2. You can get an original Atom on eBay, possibly laced into another wheel or possibly not. The only one on eBay now is a 5 speed Atom hub with the rim laced in, but it might be just what you need. I highly suggest that if you DO purchase it, that you do NOT use the whole rim with spokes included with it - that's not cross-country material. BETTER HURRY - 8 HOURS FOR THE AUCTION TO END!


2. Your last option is to buy a Sturmey-Archer AW 3 speed with drum brake only if your bike is a singlespeed. If it is a 5 speed external derailur, however, I suggest getting a Sturmey-Archer FRONT drum brake, lace it into the front wheel, and put a new Shimano 5 speed freewheel hub in back. I only suggest this as a last resort! All these parts should be available on www.ebay.com as well.

Take care!


   RE:MISC:   atom hub 1957 schwinn-twinn posted by sam on 8/31/2004 at 12:39:36 PM
The Arai drum is also avalible on-line at Tandem sites.--sam

   RE:MISC:   atom hub 1957 schwinn-twinn posted by Joel on 8/31/2004 at 4:52:37 PM
Hey Rod,
The Twinn was not made in the 50s. Are you sure it's not a Town and Country?

I have an Atom drum brake 5 speed wheel for a Twinn that I would sell. You can also try the Schwinn forums.

VINTAGE LIGHTWEIGHTS:   Chain slips on smallest cog posted by: Gralyn on 8/28/2004 at 1:40:01 PM
I have noticed on a couple of my bikes - that when I'm in high gear (smallest cog on the rear), the chain will slip. Could it be derailler adjustment needed? Maybe the chain isn't falling all the way down onto the cog? Or could it be that there isn't enough loop of chain coming back around the cog.....maybe the der. is set back too far?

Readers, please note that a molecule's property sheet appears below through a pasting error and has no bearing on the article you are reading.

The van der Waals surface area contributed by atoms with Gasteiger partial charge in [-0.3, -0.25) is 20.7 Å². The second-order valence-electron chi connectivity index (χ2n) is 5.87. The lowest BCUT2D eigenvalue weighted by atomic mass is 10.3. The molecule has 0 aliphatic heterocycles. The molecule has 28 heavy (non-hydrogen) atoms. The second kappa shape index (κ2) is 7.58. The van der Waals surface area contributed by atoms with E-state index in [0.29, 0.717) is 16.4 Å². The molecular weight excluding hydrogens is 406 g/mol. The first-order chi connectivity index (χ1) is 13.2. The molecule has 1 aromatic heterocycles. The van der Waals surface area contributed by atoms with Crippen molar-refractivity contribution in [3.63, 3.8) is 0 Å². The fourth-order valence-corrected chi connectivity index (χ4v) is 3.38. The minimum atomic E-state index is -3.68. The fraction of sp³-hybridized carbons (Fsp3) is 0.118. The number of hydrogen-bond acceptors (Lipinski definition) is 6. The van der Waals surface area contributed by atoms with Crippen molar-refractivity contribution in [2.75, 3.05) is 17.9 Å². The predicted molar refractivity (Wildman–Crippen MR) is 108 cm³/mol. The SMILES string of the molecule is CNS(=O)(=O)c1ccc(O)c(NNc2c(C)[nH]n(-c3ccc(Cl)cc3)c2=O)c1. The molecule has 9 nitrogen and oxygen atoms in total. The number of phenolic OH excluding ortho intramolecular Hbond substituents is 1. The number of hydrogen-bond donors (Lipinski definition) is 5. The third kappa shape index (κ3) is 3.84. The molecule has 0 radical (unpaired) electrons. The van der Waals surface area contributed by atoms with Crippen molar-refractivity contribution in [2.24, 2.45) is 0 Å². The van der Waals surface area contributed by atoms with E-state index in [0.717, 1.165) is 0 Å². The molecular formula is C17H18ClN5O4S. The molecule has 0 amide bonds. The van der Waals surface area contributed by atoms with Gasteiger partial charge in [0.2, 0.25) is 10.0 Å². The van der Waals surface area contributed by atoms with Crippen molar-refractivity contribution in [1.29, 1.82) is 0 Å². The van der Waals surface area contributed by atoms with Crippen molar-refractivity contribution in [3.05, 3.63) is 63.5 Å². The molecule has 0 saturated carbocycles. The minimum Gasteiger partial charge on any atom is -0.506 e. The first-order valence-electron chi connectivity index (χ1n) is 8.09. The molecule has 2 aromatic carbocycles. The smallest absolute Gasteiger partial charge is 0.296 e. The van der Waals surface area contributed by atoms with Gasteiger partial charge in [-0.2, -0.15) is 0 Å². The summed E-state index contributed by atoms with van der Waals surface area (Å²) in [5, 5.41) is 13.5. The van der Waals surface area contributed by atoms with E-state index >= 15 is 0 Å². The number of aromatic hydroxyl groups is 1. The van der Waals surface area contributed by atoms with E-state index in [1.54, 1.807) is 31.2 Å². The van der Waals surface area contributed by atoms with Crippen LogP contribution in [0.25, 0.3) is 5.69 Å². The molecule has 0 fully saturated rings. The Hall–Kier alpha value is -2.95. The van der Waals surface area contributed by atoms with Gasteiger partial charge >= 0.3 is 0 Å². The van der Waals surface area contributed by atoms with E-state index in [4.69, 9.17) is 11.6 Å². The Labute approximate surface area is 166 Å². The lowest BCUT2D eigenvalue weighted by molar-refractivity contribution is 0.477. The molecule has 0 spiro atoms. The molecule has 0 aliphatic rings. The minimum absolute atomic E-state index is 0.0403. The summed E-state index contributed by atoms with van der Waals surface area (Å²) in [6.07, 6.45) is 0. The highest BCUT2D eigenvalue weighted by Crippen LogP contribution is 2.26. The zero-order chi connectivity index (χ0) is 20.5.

Any ideas before I start tinkering with it?

Oh, the cogs show no noticeable signs of wear.

   RE:VINTAGE LIGHTWEIGHTS:   Chain slips on smallest cog posted by T-Mar on 8/28/2004 at 2:35:23 PM
This is a common problem, particularly on used bicycles. Many riders get frustrated by gear selection and simply leave the bicycle in the small chainring/small cog combination. This causes excessive wear in the small cog. When a chain replaced, it will mesh properly with the other cogs, which are relatively unworn, but slip on the worn small cog.

Another possibility is a stiff chain link. Since the smallest cog has the tightest curve, it requires more bending about the chain pivot than for a larger cog, and is more likely to exhibit skipping. A twisted link from chain suck is another possibility and exhibits the same symptoms.

Used bicyles often have heavy gunk build-up between the cogs. Sine there is relatively little space for this build-up behind a small cog, it cause a cahin to unseat. A simple freewhell cleaning may solve the problem.

Lastly, it could be simple derailleur adjustment, as you state.

Observe which link the chain skips on and mark it with a piece of tape or paint. If it always skips at the same spot, it is a stiff or twisted link. If it skips at random links proceed from freewheel cleaning, to derailleur adjustment to worn cog, in that order. Good luck.

   Chain slips on smallest cog posted by John E on 8/28/2004 at 8:02:59 PM
Because, as T-Mar so aptly notes, so many cyclists ride around in small-small (by far the best gear for long-term storage, but one of the worst for riding), excessive cog wear is unfortunately the most likely culprit in your case. You may be able to get a bit more use out of your current cogset by downshifting instead of loading your top gear. (This is better for your knees, slightly better for your safety and ability to accelerate out of trouble or to prevent motorists from underestimating your speed, and much better for your drivetrain.)